Sargon II came to the Assyrian throne in 721 B. C., probably after staging a coup against his brother, Shalmaneser V. Sargon conquered Samaria (the capital of Israel) and established relations with the Phyrigian King Midas. Midas, however, later instigated a revolt by Carchemish against Sargon, a revolt that Sargon quickly put down. The Assyrian King would later campaign against the kingdom of Urartu, an empire about which little is known.

When Sargon was not campaigning, he was busy building his new capital at Khorsabad. The gates of the city and the royal palace were guarded by winged bulls (or "Lamassu") a picture of which can be seen in my previous post. The walls of the palace were decorated with huge stone slabs carved in high reliefs, showing scenes of feasting, military campaigning and punishing rebels.

The representation of Sargon shown here is fairly typical of Assyrian royal representations. The king is shown with the long, elaborately curled hair and beard that other Assyrian kings are shown with. He also wears earrings, a bracelet and a conical "crown".

Reference: Collins, Paul. Assyrian Palace Sculptures, (Austin: University of Texas Press, 2008).

Photo copyright 2012 by John Freed


Figure 1 - Winged Bull from Khorsabad - Louvre Museum
Khorsabad was the capital of Assyria during the reign of Sargon II (722 - 705 B. C.). Sargon had a new capital city built for himself at Khorsabad. The ruins of his capital were first excavated by Paul-Emile Botta in 1842 - 1844. Later Victor Place worked there from 1852 - 1855. Between 1928 and 1935, archaeologists from Chicago's Oriental Institute also excavated at the site. Finally, in 1957 the Iraqi Department of Antiquities excavated at Khorsabad.

Building Khorsabad required a massive effort on the part of the Assyrians, an effort which ended with Sargon's premature death in combat and the movement of the capital to Nineveh by Sargon's son Sennacherib.

Figure 2 - Bringing Cedar Wood from Lebanon
Figure one shows a winged bull that was found by Botta and brought to the Louvre. These winged bulls, sometimes referred to as "lamassu", were protective deities with the body of a lion or a bull, the wings of an eagle and the head of a man. These huge statues were set up in doorways, no doubt as a way of impressing visitors to the King's palace. If you look carefully at one of them, you will notice that they have five legs, not four. You can see four legs in the picture here. The fifth leg is to the right of the front leg and can only be seen when looking at the statue head on. With five legs the viewer would, no matter where they were standing, see the illusion of the Lamassu having four legs. Lamassu were also used in the construction of gateways by the Babylonians and the Persians (see the Lamassu built into the "Gate of all Nations" at Persepolis).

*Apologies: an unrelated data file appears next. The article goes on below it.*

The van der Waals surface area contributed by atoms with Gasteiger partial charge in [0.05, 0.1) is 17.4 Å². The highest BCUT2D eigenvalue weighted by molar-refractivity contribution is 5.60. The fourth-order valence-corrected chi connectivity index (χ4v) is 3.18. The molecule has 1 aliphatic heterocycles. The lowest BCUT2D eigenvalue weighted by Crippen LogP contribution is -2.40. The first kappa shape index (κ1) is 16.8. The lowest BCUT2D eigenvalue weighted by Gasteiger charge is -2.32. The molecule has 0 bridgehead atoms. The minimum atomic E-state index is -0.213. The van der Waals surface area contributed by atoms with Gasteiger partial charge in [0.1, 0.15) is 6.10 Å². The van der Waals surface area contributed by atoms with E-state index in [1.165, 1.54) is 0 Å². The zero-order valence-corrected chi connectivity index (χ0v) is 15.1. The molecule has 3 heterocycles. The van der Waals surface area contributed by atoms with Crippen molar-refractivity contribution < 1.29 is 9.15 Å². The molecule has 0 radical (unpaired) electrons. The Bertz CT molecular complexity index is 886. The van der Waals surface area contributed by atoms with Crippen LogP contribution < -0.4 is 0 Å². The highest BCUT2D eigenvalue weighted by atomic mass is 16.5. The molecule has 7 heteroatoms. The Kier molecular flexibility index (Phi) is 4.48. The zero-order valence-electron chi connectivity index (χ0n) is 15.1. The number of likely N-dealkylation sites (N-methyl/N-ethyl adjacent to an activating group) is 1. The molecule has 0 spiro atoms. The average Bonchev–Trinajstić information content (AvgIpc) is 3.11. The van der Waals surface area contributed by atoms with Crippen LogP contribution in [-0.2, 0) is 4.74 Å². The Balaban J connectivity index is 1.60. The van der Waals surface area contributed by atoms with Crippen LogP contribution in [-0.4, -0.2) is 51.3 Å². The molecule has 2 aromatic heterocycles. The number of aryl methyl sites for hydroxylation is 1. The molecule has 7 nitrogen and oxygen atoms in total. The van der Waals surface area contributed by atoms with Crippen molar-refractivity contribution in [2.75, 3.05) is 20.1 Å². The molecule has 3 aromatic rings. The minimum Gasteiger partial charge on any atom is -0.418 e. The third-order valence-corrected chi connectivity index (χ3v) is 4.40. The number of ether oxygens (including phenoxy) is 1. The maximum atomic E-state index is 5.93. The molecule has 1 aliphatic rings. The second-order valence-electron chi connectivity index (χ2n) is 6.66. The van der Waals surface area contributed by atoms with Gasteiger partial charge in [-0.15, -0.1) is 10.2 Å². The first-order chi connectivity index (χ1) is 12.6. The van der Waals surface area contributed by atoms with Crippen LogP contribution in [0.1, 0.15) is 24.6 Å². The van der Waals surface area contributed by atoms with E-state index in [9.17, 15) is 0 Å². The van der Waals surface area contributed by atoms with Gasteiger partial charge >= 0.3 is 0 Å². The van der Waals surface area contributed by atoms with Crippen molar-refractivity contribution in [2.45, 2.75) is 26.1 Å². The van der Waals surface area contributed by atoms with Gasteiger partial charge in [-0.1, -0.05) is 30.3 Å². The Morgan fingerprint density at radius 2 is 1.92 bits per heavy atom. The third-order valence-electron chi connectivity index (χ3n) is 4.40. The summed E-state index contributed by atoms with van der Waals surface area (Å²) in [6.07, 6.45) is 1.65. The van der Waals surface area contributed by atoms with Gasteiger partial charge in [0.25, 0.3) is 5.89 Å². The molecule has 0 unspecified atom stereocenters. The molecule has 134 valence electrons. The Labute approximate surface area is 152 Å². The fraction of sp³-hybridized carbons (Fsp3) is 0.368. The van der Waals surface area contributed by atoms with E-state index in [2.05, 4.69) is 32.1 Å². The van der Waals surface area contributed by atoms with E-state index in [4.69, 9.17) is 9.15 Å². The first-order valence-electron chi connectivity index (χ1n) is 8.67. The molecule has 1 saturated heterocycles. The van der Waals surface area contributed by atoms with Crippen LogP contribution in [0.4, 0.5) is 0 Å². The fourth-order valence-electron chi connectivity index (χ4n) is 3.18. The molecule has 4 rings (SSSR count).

Figure 3 - Hero with a Lion
Figure 2 comes from a wall in the King's palace showing the building of Khorsabad. In this picture you can see wooden logs being moved via water to Khorsabad (from what is now Lebanon), for use in the construction of the city.  The city of Byblos was especially famous for exporting cedar wood and many references to trade between Byblos and Egypt involving this wood are known

Finally, in figure 3 we see a common motif in Mesopotamian sculpture, a human hero with a conquered lion. Sarah Costello wrote a paper on what she calls the "Nude Hero" in 2010 and this figure may be a representation of the "nude hero" (although he is shown fully clothed in this carving). It is also possible that this representation of the hero is associated with the famous story of Gilgamesh.

Photos copyright 2012 by John Freed

Tuesday, October 2, 2012

The Apadana of Persepolis

Column Capital from Persepolis - Louvre
By the time I finished the Egyptian collection and the European paintings (my family's idea) at the Louvre, I had almost no time to visit the Near Eastern Art collection. I rushed through it very quickly and came away with some truly awful photos. I have "photoshopped" a few of them (using iPhoto) and will show them over the next few posts.

Relief from Persepolis - Metropolitan Museum
The first one is a double bull's head column capital taken from the Apadana at Persepolis (in what is now Iran). The Apadana was the great audience hall built at Persepolis by Darius I and Xerxes I. Apadana is an Old Persion word that means "Hypostyle Hall" (a hypostyle hall is an area in a palace or temple built with a large number of oversized columns). The columns were about twenty meters tall and it was among these towering pillars that the Persian King would have received tribute from the "Satraps" who governed his empire.

The Apadana was built on a huge terrace and was accessed by climbing one of two large stairways, which were decorated with reliefs showing various people from the King's empire. The relief shown above is in the Metropolitan Museum and may come from the stairway of the Apadana. The inscriptions that accompany these reliefs are in Old Persian and Elamite.

Monday, October 1, 2012

The Serapeum Re-Opened to the Public

When I wrote the past couple of posts, I did not realize that the Serapeum at Sakkara was about to be re-opened to the public. Check out the link below for some pictures, including a couple that will show how large the Apis Bull sarcophagi are.